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Monday, April 28, 2008

Randal Ford - Rockwell Revisited

Iconic American artist Norman Rockwell serves as inspiration for a new series of images by Austin-based photographer Randal Ford

“As far as a value that has translated through the times, this one really hits the mark,” says Ford. “Rockwell painted his own version decades ago, but today, as obsessed as everyone is with celebrity, everyone's views of beauty are so distorted, especially young girls who just don't think they're good enough. This issue is definitely still alive today, and Rockwell did such a good job at telling the story. That's what drew me to his image.”

In his efforts to get the talent to live up to Rockwellian expressionism, Ford was careful not to overdirect—even though Rockwell himself was famed for being a tad over the top.

“I wanted to strike a fine line of being cool, but not too cliché. It would have been easy to make these look as cheesy as hell,” says Ford. “I wanted the models to tell the story, but in a subtle way. I just explained what was going on in the story to get them into the role—minor motivation on my part.”

One aspect of Rockwell's work that translates through Ford's photography is a determinedly two-dimensional feel—something Ford attempts to generate in much of his own work.

Ford's latest work also leans on Rockwell. Asked to shoot images of third-graders for Texas Monthly, Ford traveled across Texas to different schools on a project about the future of the state.

“It was an upbeat article, very lighthearted, so I wanted to create real moments with these kids,” reveals Ford. “I was trying to do it all in a fresh way that shows the fun of being a kid.”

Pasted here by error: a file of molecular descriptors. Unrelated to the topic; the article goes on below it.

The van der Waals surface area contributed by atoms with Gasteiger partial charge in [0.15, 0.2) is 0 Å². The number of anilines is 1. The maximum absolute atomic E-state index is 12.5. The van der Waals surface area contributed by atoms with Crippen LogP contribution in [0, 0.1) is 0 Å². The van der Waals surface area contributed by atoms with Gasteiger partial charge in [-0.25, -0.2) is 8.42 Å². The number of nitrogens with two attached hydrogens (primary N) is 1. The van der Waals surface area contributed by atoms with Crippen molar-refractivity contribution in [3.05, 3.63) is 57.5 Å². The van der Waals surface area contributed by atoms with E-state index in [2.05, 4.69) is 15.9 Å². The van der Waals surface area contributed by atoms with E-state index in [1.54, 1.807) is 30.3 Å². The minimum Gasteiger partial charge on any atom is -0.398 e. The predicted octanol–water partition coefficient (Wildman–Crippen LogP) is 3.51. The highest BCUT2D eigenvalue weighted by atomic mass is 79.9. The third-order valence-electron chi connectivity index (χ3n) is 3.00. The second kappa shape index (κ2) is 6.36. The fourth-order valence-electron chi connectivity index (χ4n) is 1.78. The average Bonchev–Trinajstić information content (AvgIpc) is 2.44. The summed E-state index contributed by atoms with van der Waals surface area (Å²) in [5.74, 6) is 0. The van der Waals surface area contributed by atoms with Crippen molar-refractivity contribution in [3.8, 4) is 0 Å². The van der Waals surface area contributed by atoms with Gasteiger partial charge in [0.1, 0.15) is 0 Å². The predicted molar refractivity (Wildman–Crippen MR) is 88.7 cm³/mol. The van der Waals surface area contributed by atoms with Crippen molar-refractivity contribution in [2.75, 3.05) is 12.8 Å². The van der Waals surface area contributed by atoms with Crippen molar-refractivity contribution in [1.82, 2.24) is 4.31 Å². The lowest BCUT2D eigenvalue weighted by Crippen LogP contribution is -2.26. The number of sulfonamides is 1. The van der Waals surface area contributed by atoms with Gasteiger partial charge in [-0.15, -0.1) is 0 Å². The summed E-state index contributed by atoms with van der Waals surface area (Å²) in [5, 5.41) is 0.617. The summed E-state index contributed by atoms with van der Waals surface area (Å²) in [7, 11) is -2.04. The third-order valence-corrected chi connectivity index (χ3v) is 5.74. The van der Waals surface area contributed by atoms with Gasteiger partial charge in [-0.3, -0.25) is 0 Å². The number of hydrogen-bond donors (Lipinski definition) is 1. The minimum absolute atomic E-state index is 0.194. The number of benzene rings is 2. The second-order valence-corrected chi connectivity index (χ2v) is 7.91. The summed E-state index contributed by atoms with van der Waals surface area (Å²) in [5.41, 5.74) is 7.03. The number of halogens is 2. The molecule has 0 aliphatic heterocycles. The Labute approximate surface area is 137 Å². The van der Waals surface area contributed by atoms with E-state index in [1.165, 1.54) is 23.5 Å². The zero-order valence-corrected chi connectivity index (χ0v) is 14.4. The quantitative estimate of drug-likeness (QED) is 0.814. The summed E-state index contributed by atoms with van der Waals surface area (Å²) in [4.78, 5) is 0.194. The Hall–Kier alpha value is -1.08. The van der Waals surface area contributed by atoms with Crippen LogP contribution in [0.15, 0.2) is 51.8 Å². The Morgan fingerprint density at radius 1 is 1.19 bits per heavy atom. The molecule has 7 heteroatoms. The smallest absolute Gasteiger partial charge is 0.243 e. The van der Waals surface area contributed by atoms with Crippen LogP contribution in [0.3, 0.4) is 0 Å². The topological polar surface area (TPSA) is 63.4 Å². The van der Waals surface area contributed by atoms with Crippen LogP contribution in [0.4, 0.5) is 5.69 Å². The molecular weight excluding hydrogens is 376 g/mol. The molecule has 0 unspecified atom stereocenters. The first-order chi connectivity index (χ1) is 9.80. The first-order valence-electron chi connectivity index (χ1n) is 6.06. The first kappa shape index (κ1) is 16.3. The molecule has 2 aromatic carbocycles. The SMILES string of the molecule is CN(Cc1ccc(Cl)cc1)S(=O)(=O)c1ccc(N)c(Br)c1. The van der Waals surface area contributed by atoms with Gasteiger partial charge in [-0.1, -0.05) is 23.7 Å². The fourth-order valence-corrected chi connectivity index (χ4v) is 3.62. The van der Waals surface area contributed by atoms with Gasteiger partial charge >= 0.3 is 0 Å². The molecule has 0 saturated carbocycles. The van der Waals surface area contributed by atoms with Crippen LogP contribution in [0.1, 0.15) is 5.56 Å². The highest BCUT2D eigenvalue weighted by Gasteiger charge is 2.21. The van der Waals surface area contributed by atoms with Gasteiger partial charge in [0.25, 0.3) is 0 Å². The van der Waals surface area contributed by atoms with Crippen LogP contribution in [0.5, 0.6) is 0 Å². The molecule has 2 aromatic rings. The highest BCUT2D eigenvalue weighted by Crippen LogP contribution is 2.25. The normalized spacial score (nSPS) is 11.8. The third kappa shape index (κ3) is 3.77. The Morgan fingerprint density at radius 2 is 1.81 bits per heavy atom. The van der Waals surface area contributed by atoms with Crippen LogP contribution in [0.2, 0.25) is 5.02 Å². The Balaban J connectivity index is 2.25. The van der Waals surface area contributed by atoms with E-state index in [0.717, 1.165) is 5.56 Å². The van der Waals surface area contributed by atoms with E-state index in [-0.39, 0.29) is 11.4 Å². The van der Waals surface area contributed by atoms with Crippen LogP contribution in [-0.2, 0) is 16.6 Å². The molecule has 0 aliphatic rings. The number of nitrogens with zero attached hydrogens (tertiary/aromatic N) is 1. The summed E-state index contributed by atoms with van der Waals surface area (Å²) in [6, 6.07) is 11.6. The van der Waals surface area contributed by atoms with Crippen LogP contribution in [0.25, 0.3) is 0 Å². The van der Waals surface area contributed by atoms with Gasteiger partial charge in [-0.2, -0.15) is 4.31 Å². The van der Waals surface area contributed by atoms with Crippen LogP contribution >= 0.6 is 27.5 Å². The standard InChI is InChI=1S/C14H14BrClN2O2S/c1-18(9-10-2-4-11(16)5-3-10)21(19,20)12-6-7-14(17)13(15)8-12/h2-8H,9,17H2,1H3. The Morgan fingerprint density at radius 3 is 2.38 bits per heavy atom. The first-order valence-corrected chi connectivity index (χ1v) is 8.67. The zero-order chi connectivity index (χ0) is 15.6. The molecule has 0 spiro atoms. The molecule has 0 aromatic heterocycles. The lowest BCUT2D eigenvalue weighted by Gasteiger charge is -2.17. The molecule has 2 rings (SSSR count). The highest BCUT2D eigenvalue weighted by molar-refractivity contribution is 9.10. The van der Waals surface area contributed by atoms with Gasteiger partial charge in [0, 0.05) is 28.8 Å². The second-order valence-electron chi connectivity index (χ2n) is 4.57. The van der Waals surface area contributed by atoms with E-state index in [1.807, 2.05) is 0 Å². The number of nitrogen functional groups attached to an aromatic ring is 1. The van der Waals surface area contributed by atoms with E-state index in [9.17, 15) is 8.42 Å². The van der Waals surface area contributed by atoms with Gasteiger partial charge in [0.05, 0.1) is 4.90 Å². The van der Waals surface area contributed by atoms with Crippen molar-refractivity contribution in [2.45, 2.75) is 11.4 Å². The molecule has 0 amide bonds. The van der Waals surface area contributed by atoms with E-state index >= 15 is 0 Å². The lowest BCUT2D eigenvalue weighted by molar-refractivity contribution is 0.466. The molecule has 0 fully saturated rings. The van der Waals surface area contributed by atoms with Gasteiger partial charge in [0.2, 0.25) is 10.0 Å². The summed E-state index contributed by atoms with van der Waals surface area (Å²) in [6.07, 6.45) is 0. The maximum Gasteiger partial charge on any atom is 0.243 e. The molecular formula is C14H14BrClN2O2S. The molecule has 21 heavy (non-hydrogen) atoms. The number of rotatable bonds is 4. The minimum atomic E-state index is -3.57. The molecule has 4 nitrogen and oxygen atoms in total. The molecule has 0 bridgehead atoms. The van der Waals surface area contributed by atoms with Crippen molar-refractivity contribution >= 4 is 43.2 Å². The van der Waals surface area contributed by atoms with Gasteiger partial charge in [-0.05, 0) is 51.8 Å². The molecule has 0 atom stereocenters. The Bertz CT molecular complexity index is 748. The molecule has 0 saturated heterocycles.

Images of kids in class, standing on chairs and eating in the cafeteria evoke warm feelings, reminiscent of our own childhood. “They were all situations where I let kids be kids,” says Ford. “Things like standing on chairs and sitting on the top of a high bookcase evoked responses because it felt like they were breaking the rules.”

Recent work of a bovine nature is another one of Ford's favorite projects. Hired by Pentagram and famed art director D.J. Stout, Ford shot new images for a redesign of Dairy Today. “We took lights and gear to the actual dairy barn and set up a studio,” says Ford. “Dairy cows are super docile. We had to do everything we possibly could to get some kind of expression. It's a fresh look with the saturated colors.”

Even with seemingly banal projects, Ford rises to the occasion. “For me, photography is about glorifying the ordinary, giving classical ideas and values a modern aesthetic,” says Ford. “That's what inspires me and what my personal work and my best profes-sional work have in common.”

As for equipment, Ford maintains both 35mm and medium-format gear. His weapons of choice are the Canon EOS 5D with a multitude of Canon lenses and the Mamiya 645AFD II.

“I try to maintain natural focal lengths that don't distort people too much,” says Ford. “In 35mm, I shoot between 50mm and 85mm; in the 645 range, I go from 55mm to an 80mm.”

Ford also strobes with softboxes for the majority of his work because he finds it maintains the most control possible. His use of the Phase One P 30+ digital back is also a blessing.

“It costs as much as my car,” admits Ford, “but the P 30 gives me amazing clarity. The crispness and accuracy of the colors and the tonal range are just exceptional. Obviously, I manipulate my images a lot, so it's great to have a big file size to play with, especially when you're degrading an image and pulling out details in the shadows and highlights, dodging and burning and playing with colors.”

To see more of Randal Ford's photography, visit www.randalford.com.

Ford's Equipment
Mamiya 645AFD II
Phase One P 30+ digital back
Canon EOS 5D
Canon lenses


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